Understanding place value

Last night I had an interesting realization about my son’s understanding of place value. It is clearly incomplete.

We were continuing our made-up story about Max, the 701 hundred year old 7 year old. He was cursed at the age of 7 to never age and to never die, and now he is 701 years old and working hard with his friends to try and break the curse.

At one point Max gives an explanation of curse to the sea elf king in order to ask the king for help and Max says how many years old he is. I left the actual number of years Max had been alive out of the story though and so my son filled it in.

“Max has been alive for six hundred and four years,” my son said.

“Oh, how did you get that?” I asked.

“Six hundred and three plus seven is seven hundred, so six hundred and four plus seven is seven hundred and one,” my son replied.

He spoke so confidently and assuredly that I did not correct him. Also, I wasn’t totally clear at that time exactly at that time what he was thinking, and it was late.

I think that he was regrouping the ten and confusing a regrouped ten as a one hundred. He did the same thing when he first tried counting on from 100 at age four. I remember quite clearly him counting 100, 101, 102, 103, 104, 105, 106, 107, 108, 109, 200. I also remember how stubbornly he continued with this understanding.

I know of some strategies that I can use to continue building his understanding of place value. I am not sharing this story to look for help or a diagnosis but just to point out that a child who the previous night confidently and accurately multiplied 400 by 21 in his head still has unresolved issues with place value.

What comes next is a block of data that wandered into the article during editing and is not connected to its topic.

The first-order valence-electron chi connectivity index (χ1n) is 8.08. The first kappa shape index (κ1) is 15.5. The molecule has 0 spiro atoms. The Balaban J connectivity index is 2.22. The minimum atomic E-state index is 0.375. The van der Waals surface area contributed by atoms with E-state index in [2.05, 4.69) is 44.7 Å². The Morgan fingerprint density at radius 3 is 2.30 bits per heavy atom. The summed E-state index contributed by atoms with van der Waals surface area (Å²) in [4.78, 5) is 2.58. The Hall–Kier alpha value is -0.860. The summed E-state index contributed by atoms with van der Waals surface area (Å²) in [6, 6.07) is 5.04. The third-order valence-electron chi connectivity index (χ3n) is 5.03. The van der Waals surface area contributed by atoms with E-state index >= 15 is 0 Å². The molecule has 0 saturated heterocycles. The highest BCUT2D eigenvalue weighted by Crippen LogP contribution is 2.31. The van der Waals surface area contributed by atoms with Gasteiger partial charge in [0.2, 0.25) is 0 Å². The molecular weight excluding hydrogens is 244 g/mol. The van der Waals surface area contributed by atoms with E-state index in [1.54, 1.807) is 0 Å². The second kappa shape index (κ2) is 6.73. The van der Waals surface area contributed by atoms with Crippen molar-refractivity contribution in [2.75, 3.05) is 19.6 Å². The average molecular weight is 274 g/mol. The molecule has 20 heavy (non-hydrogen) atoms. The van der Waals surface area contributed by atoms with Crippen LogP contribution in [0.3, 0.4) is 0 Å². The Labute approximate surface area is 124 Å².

I think my take-away is that I need to be cautious about what assumptions of knowledge I make about my son (and of course the same is true of my students).


“It’s 8400”

I had a fascinating exchange with my son last night. I was telling him a made up story, and at one point this character who is cursed and very old said that his age was “Four hundred times a score and one.” My son asked what a score was, and I told him twenty.

He then tried to figure out the person’s age. He started by asking what is four times twenty, and I told him he could figure that out. He counted up by fours to get eighty, and then said that four hundred times twenty is eight hundred. He thought for a moment and said that no, it must be eight thousand, which meant the final answer is eight thousand four hundred.

This makes me curious about how he understands the number twenty. He knows apparently that four hundred times something is one hundred times whatever four times the something is, although I am not clear he would explain it like that. However, he apparently did not use the fact that twenty times something is the same as ten times two times the something.